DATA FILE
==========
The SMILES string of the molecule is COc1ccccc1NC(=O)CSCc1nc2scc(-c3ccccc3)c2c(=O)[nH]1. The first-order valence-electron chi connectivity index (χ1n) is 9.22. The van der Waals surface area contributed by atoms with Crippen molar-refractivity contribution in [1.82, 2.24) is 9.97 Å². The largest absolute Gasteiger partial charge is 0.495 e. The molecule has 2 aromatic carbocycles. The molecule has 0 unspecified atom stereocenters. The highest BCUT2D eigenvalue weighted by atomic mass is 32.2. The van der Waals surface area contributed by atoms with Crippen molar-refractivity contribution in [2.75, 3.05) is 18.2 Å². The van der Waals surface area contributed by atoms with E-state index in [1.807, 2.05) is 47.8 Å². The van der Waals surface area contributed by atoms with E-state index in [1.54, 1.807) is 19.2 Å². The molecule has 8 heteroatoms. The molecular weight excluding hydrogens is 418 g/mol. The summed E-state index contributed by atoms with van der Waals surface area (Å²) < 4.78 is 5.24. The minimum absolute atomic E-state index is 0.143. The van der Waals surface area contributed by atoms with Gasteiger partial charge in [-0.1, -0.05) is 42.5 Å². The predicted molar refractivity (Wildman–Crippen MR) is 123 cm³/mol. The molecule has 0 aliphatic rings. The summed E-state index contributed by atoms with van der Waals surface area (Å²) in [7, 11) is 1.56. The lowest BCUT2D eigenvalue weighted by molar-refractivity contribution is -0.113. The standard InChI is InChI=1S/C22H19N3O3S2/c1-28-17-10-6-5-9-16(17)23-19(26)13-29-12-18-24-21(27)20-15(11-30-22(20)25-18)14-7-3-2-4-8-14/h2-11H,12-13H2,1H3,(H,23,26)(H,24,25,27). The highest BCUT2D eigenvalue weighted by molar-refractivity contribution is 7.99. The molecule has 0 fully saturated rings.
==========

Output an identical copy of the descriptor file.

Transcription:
The SMILES string of the molecule is COc1ccccc1NC(=O)CSCc1nc2scc(-c3ccccc3)c2c(=O)[nH]1. The first-order valence-electron chi connectivity index (χ1n) is 9.22. The van der Waals surface area contributed by atoms with Crippen molar-refractivity contribution in [1.82, 2.24) is 9.97 Å². The largest absolute Gasteiger partial charge is 0.495 e. The molecule has 2 aromatic carbocycles. The molecule has 0 unspecified atom stereocenters. The highest BCUT2D eigenvalue weighted by atomic mass is 32.2. The van der Waals surface area contributed by atoms with Crippen molar-refractivity contribution in [2.75, 3.05) is 18.2 Å². The van der Waals surface area contributed by atoms with E-state index in [1.807, 2.05) is 47.8 Å². The van der Waals surface area contributed by atoms with E-state index in [1.54, 1.807) is 19.2 Å². The molecule has 8 heteroatoms. The molecular weight excluding hydrogens is 418 g/mol. The summed E-state index contributed by atoms with van der Waals surface area (Å²) < 4.78 is 5.24. The minimum absolute atomic E-state index is 0.143. The van der Waals surface area contributed by atoms with Gasteiger partial charge in [-0.1, -0.05) is 42.5 Å². The predicted molar refractivity (Wildman–Crippen MR) is 123 cm³/mol. The molecule has 0 aliphatic rings. The summed E-state index contributed by atoms with van der Waals surface area (Å²) in [7, 11) is 1.56. The lowest BCUT2D eigenvalue weighted by molar-refractivity contribution is -0.113. The standard InChI is InChI=1S/C22H19N3O3S2/c1-28-17-10-6-5-9-16(17)23-19(26)13-29-12-18-24-21(27)20-15(11-30-22(20)25-18)14-7-3-2-4-8-14/h2-11H,12-13H2,1H3,(H,23,26)(H,24,25,27). The highest BCUT2D eigenvalue weighted by molar-refractivity contribution is 7.99. The molecule has 0 fully saturated rings.